On November 8 Americans will choose the next president. In San Diego citizens will also decide whether to pump over $1 billion into a new stadium or not.
While in the 2016 presidential election polls come out almost every day, in the case of San Diego’s Measure C the outcome seems hard to predict. And both votes are scheduled to take place on November 8, having serious consequences for San Diego.
Measure C is the bill initiated by the NFL’s Chargers, regarding the construction of a brand new stadium and convention center just outside the city’s financial district. Priced at $1.8 billion (making it the 2nd most expensive stadium), the stadium would largely be paid for with public funding.
That’s exactly why the project has strong opposition, express within just the last several hours by four members of the city council. The primary issue is pumping well over $1 billion of taxpayer money into the project, even if only in the form of additional hotel tax (adding 4% to the current 12.5%). Second, local residents have serious concerns regarding the impact such an immense structure could have on their life.
However, yesterday the mayor of San Diego expressed his support for Measure C, which may give a boost to the proposed scheme. Kevin Faulconer gave his approval after having negotiated several amendments to the financial structure.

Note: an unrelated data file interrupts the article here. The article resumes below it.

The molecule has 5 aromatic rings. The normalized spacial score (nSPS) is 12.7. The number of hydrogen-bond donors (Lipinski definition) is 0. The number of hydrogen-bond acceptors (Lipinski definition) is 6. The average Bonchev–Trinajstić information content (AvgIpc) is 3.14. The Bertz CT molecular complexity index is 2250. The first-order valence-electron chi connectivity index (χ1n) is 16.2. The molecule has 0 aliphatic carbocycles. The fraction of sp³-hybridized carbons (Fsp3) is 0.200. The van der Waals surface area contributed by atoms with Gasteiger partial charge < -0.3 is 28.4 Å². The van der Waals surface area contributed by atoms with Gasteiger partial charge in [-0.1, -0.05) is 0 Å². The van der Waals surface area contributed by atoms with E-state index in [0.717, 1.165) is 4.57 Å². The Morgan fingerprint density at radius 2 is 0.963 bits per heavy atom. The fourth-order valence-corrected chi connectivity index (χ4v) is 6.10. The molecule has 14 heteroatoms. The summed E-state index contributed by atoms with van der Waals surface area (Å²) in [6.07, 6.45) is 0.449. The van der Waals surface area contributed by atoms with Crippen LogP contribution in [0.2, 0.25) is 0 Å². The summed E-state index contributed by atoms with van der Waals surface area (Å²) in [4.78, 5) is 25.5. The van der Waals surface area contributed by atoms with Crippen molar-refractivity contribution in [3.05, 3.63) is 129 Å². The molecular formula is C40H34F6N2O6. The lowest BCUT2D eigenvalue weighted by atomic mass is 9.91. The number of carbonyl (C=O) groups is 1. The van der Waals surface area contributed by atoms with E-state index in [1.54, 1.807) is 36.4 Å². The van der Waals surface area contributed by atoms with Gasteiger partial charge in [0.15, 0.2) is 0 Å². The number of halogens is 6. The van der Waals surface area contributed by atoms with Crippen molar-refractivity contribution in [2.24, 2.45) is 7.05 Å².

Primarily, Chargers would bear any excess costs beyond the estimated budget. The franchise would also not seek relocation until the stadium is paid off and would leave all non-NFL revenue to the city. With a venue expected to live 300 days per year, the latter one may sound like a serious concession.
However, even the list of eight amendments hasn’t convinced opponents to the scheme. According to groups like “No Downtown Stadium — Jobs and Streets First!” or several members of the city council, the entire scheme is a massive subsidy to a multi-billion-dollar NFL franchise. Chargers and the NFL combined would both foot only $650 million of the stadium bill, while majority would fall onto taxpayers.